Pennsauken Township, New Jersey facts for kids
|Pennsauken Township, New Jersey|
|Township of Pennsauken|
|Motto: A Great Place to Grow, Dream and Prosper!|
Pennsauken Township highlighted in Camden County. Inset: Location of Camden County in the State of New Jersey.
Census Bureau map of Pennsauken Township, New Jersey
|Incorporated||February 18, 1892|
|• Total||12.082 sq mi (31.291 km2)|
|• Land||10.435 sq mi (27.027 km2)|
|• Water||1.647 sq mi (4.264 km2) 13.63%|
|Area rank||192nd of 566 in state
5th of 37 in county
|Elevation||89 ft (27 m)|
|Population (2010 Census)|
|• Estimate (2015)||35,628|
|• Rank||65th of 566 in state
5th of 37 in county
|• Density||3,438.9/sq mi (1,327.8/km2)|
|• Density rank||187th of 566 in state
23rd of 37 in county
|Time zone||Eastern (EST) (UTC−5)|
|• Summer (DST)||Eastern (EDT) (UTC−4)|
|GNIS feature ID||0882157|
Pennsauken Township is a township in Camden County, in the US state of New Jersey, and a suburb of Philadelphia. As of the 2010 United States Census, the township's population was 35,885, reflecting an increase of 148 (+0.4%) from the 35,737 counted in the 2000 Census, which had in turn increased by 999 (+2.9%) from the 34,738 counted in the 1990 Census.
Pennsauken Township was incorporated as a township by an act of the New Jersey Legislature on February 18, 1892, from portions of the now-defunct Stockton Township.
The exact origin of the name Pennsauken is unclear, but it probably derives from the language of the Lenni Lenape people (a Native American group which once occupied the area) from "Pindasenauken", the Lenape language term for "tobacco pouch". Alternatively, the "Penn" in the township's name refers to William Penn, while "sauk" is a water inlet or outlet.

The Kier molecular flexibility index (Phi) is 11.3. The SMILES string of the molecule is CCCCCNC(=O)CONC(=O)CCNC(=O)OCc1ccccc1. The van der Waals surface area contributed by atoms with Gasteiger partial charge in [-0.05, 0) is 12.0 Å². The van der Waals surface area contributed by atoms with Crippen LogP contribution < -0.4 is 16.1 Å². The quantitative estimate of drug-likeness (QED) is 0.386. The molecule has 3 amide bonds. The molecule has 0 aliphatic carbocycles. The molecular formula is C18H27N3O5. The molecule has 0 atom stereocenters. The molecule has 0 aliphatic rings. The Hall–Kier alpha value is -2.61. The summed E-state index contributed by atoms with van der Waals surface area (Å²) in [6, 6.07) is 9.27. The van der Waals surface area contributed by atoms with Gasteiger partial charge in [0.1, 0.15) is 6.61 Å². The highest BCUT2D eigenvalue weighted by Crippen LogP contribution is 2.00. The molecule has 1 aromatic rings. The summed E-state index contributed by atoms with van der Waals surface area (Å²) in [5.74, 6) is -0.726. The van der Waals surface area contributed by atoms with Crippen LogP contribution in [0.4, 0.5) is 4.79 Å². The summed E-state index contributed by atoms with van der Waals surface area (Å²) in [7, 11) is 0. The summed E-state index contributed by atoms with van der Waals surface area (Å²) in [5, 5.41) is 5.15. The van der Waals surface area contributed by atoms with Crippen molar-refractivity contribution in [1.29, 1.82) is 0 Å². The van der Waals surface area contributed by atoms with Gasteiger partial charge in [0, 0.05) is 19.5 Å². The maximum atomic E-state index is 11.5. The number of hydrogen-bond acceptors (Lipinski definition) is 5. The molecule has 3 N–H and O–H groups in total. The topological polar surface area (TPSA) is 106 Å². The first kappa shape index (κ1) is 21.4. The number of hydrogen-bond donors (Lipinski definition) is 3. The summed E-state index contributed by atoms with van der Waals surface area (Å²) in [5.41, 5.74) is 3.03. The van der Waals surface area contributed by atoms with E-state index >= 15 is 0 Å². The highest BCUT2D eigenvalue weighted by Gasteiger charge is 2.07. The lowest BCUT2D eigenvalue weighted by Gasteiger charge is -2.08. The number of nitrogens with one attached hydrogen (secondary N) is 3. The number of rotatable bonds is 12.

Pennsauken was home to America's first drive-in movie theater, created in 1933 with the opening of the Camden Drive-In in Pennsauken. It featured the comedy Wives Beware, released in the theaters as Two White Arms.
For 50 years, the township was the home to the Pennsauken Mart, a large multi-vendor indoor market, which was closed in January 2006 to make way for a sports arena/conference complex. Most of the vendors moved to the Grand Market Place in Willingboro Township.
According to the United States Census Bureau, the township had a total area of 12.082 square miles (31.291 km2), including 10.435 square miles (27.027 km2) of land and 1.647 square miles (4.264 km2) of water (13.63%).
Unincorporated communities, localities and place names located partially or completely within the township include Amon Heights, Bethel, Biedemon, Delair, Delair Station, Delaware Gardens, Dudley, East Pennsauken, Fish House, Hillcrest, Homesteadville, Jordantown, Merchantville Park, Morris, Morrisville, North Pennsville and Wellwood.